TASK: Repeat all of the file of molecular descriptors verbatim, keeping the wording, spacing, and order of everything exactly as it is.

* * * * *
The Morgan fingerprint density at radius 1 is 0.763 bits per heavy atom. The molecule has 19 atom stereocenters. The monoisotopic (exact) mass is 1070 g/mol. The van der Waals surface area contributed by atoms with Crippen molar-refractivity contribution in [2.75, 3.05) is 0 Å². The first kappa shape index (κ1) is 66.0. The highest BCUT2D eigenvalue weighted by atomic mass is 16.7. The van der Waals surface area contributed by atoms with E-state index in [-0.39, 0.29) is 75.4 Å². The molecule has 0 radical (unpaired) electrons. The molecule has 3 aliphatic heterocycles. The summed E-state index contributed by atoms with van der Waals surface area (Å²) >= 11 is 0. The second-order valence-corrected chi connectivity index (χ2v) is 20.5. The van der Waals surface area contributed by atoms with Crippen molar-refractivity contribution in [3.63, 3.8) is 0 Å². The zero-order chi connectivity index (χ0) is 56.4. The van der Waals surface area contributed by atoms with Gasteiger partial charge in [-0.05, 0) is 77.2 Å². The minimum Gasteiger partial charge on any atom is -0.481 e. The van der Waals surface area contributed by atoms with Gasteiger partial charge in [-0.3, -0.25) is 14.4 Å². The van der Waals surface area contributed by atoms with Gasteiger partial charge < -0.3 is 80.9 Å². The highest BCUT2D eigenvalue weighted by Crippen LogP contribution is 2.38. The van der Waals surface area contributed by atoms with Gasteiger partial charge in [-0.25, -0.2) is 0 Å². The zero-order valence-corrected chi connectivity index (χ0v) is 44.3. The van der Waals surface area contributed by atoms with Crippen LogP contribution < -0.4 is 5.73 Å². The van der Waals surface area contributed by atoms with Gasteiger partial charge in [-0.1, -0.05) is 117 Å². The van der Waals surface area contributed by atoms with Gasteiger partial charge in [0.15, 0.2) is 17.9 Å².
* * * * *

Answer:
The Morgan fingerprint density at radius 1 is 0.763 bits per heavy atom. The molecule has 19 atom stereocenters. The monoisotopic (exact) mass is 1070 g/mol. The van der Waals surface area contributed by atoms with Crippen molar-refractivity contribution in [2.75, 3.05) is 0 Å². The first kappa shape index (κ1) is 66.0. The highest BCUT2D eigenvalue weighted by atomic mass is 16.7. The van der Waals surface area contributed by atoms with E-state index in [-0.39, 0.29) is 75.4 Å². The molecule has 0 radical (unpaired) electrons. The molecule has 3 aliphatic heterocycles. The summed E-state index contributed by atoms with van der Waals surface area (Å²) >= 11 is 0. The second-order valence-corrected chi connectivity index (χ2v) is 20.5. The van der Waals surface area contributed by atoms with Crippen molar-refractivity contribution in [3.63, 3.8) is 0 Å². The zero-order chi connectivity index (χ0) is 56.4. The van der Waals surface area contributed by atoms with Gasteiger partial charge in [-0.05, 0) is 77.2 Å². The minimum Gasteiger partial charge on any atom is -0.481 e. The van der Waals surface area contributed by atoms with Gasteiger partial charge in [-0.3, -0.25) is 14.4 Å². The van der Waals surface area contributed by atoms with Gasteiger partial charge < -0.3 is 80.9 Å². The highest BCUT2D eigenvalue weighted by Crippen LogP contribution is 2.38. The van der Waals surface area contributed by atoms with Gasteiger partial charge in [-0.25, -0.2) is 0 Å². The zero-order valence-corrected chi connectivity index (χ0v) is 44.3. The van der Waals surface area contributed by atoms with Crippen LogP contribution < -0.4 is 5.73 Å². The van der Waals surface area contributed by atoms with Gasteiger partial charge in [-0.1, -0.05) is 117 Å². The van der Waals surface area contributed by atoms with Gasteiger partial charge in [0.15, 0.2) is 17.9 Å².